MAK - Museum of Applied Arts, Vienna (AT)

21.06.2017 – 01.10.2017

Janina Falkner (AT) and Marlies Wirth (AT)

Padhi Frieberger (AT), Bruno Gironcoli (AT), Sofia Goscinski (AT), Nilbar Güreş (TR), Lisa Holzer (AT), Birgit Jürgenssen (AT), Anita Leisz, Paul Leitner (AT), Ute Müller, Julian Palacz (AT), Signe Rose (NZ), Günther Selichar (AT), Misha Stroj (SI), Zin Taylor (CA), Sofie Thorsen (DK), Patrick Topitschnig (AT), Kay Walkowiak (AT)

In a world increasingly shaped by digital technologies and interfaces, interaction between humans and things has become a focal point of interest. Against the backdrop of new digital and social settings, the group exhibition ich weiß nicht [I don’t know]—Growing Relations between Things analyzes the relationship between subject and object. In the framework of the VIENNA BIENNALE 2017: Robots. Work. Our Future, seventeen positions of contemporary artists, most of whom live and work in Austria, spin a narrative on the affect of things.
Objects—whether analog or digital—serve as tools (“media”) to configure our everyday world and thereby also shape our society. Through the Internet of Things, smart devices, wearables, and apps, it appears as though the objects we have designed are gaining ever more control over us humans. In this complex, networked world, how is it possible to maintain or reclaim our autonomous, sovereign lives? […]

Text: Janina Falkner and Marlies Wirth, MAK - Museum of Applied Arts, Vienna 2017

In Divine Monochromes (2015), Kay Walkowiak examines the late-modernist painting of the 1960s with a view to questions of craftsmanship, originality, chance—transposed to the India of fortuneteller. The work reads like a synthesis of multiple appropriations, taking its cues from Marcel Duchamp and Gerhard Richter as well as Le Corbusier. The artist paints colors on small cards, a reference to the palette of sixty-three hues Le Corbusier compiled in 1959, a richer extension of his 1931 color collection. The color sample cards are readymades of a sort, stuffed in envelopes and handed to a fortuneteller who works with a parrot as his medium. In a prolonged and monotonous unchanging ritual, the parrot repairs to its cage and emerges again to pick a card, producing four series, with the first cards in each said to be the artist’s luckiest colors, the second draw being the second-luckiest, and so on. Bafflingly, there is no drawing of inauspicious colors, though one suspects those might be the ones the bird shuns. The work revolves around the theme of fate or chance, around what one might call “planned spontaneity”—“planned coincidence” is the term Richter coined, primarily with a view to his color-chart paintings, which he started making in 1966 and has since created in countless variations (their number is only constrained by the number of color sample combinations one can think of). Disavowing the claim to originality, Richter sourced most of his motifs from photographs and copied them in gray, the hue that came closest to nothingness, also in order to avoid the dilemma of having to make a choice among motifs concocted by his own imagination or choose colors to be combined. Similarly, the color-chart paintings aimed to implement a “deskilling,” with the hues to be selected and combined arbitrarily, without the intervention of skill or intention. Walkowiak adapts the gesture by taking the palette from which the color concept in Chandigarh was derived and then having the parrot do the painting, as it were: the animal makes the choices, whereas the artist, interpreting the result by translating the patterns into digital pigment prints, merely executes them.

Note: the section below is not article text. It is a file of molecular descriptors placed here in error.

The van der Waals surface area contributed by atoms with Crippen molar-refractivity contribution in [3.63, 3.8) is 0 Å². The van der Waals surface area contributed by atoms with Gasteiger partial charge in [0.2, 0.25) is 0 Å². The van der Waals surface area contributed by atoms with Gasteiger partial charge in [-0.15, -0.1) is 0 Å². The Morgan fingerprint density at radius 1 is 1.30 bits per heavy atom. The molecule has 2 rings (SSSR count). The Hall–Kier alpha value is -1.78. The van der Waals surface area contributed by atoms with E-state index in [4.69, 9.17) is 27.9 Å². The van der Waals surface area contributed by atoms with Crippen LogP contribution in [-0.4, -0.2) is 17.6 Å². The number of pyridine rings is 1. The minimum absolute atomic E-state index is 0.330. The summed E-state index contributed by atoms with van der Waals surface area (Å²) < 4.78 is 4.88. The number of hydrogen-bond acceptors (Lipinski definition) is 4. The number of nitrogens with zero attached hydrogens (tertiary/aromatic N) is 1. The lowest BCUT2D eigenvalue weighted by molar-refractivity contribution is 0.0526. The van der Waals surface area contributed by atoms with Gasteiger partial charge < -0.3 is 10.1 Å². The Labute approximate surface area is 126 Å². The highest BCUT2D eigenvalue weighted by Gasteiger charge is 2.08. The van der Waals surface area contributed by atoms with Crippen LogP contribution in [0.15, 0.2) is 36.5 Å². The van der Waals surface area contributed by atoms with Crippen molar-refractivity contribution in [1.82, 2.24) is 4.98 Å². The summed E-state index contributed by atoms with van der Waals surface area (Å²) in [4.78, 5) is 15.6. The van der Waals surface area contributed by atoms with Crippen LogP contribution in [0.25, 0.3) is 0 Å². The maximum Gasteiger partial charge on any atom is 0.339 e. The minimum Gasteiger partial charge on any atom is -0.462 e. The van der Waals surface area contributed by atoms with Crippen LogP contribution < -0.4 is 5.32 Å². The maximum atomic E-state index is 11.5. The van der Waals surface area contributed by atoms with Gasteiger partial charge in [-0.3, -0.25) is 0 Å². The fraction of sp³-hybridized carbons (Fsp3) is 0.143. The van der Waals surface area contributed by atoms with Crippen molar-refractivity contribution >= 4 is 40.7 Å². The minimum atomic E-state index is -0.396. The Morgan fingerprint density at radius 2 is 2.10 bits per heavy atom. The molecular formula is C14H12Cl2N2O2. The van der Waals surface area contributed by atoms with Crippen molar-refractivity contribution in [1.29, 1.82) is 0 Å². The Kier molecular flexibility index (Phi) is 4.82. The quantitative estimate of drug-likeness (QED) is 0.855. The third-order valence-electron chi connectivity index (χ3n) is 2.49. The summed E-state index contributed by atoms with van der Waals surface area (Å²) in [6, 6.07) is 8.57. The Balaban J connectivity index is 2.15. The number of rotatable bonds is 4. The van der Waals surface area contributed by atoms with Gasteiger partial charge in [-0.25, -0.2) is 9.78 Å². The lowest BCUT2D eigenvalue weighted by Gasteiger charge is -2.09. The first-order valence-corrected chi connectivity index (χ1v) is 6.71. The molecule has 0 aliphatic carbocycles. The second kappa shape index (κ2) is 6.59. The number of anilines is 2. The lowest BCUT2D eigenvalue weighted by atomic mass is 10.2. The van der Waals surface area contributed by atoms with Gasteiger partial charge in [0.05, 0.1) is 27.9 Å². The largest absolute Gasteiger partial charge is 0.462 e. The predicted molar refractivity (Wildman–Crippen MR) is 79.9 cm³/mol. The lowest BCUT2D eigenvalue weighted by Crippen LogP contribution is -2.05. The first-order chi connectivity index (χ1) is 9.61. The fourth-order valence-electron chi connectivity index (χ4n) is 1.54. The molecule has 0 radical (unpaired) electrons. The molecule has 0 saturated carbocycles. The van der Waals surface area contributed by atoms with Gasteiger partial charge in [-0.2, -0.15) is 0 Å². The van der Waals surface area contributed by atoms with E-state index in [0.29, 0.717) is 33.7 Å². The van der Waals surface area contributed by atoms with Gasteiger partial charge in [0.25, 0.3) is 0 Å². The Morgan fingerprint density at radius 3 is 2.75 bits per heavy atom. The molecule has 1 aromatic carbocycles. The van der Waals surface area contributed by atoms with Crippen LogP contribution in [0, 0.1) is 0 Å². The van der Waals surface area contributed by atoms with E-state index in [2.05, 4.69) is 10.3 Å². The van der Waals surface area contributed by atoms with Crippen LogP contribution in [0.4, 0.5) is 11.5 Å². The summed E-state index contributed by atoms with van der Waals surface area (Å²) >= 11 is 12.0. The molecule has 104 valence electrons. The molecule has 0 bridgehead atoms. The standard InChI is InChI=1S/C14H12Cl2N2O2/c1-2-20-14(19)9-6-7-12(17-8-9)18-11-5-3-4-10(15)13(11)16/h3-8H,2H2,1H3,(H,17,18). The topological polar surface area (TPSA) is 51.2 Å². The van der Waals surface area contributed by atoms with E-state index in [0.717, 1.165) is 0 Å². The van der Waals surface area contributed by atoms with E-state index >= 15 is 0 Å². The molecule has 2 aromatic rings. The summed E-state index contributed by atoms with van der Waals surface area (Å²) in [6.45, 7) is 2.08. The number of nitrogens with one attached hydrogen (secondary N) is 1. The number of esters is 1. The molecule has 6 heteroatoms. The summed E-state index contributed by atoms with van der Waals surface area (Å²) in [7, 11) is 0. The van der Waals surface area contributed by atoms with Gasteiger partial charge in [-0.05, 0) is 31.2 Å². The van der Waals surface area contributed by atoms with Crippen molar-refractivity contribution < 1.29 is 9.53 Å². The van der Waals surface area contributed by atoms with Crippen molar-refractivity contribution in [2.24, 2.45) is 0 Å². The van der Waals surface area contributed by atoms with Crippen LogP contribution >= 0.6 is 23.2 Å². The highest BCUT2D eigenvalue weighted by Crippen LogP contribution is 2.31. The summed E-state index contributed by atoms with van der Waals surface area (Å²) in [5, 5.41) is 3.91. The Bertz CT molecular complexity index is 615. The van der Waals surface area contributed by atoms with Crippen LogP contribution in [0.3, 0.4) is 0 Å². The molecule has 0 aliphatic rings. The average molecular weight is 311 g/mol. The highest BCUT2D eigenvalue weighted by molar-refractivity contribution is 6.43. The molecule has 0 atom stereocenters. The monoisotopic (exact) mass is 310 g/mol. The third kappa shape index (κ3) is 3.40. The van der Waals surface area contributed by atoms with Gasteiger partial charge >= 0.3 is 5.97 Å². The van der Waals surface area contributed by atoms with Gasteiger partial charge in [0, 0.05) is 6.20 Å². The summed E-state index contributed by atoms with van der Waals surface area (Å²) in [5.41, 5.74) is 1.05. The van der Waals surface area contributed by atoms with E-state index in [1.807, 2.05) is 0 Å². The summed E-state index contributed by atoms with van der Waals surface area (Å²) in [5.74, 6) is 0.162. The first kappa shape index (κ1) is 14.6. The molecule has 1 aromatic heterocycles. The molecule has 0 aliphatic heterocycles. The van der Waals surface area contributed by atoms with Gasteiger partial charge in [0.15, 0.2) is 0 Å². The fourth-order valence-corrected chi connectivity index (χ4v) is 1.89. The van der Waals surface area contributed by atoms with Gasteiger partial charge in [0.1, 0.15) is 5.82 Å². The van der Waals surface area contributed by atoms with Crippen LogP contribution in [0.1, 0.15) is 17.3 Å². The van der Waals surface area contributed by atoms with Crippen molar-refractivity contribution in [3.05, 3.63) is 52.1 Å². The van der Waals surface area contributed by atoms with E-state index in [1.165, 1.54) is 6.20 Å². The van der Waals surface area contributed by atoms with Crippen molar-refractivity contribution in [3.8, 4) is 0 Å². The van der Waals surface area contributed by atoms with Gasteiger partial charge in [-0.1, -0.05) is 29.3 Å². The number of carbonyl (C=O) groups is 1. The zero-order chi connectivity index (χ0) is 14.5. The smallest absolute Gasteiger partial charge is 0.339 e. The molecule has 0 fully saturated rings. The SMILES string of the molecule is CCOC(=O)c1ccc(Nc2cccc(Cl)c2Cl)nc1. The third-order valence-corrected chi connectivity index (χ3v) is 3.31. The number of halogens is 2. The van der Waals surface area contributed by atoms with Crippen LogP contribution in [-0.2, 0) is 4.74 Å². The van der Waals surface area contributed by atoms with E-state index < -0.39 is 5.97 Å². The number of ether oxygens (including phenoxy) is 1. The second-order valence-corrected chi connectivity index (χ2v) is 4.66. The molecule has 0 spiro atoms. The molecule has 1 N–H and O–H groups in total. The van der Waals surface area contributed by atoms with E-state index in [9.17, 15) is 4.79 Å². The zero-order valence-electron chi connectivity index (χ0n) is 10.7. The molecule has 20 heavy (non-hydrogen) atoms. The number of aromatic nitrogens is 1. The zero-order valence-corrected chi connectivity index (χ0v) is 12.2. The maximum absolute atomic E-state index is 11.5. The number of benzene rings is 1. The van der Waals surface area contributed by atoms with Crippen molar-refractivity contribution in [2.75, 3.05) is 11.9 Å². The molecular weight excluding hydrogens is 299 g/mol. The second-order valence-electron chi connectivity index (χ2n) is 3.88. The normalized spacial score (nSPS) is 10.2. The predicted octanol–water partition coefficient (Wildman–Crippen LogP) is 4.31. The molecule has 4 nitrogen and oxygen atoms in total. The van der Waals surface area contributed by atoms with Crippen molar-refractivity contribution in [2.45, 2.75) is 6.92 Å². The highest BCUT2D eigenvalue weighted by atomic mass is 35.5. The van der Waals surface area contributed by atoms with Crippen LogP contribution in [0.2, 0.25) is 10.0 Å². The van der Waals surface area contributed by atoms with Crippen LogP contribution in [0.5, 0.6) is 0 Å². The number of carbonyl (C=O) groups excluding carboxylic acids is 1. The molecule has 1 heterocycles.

Text: Sabine Folie, Vienna 2016
Photos: (c) Studio Kay Walkowiak

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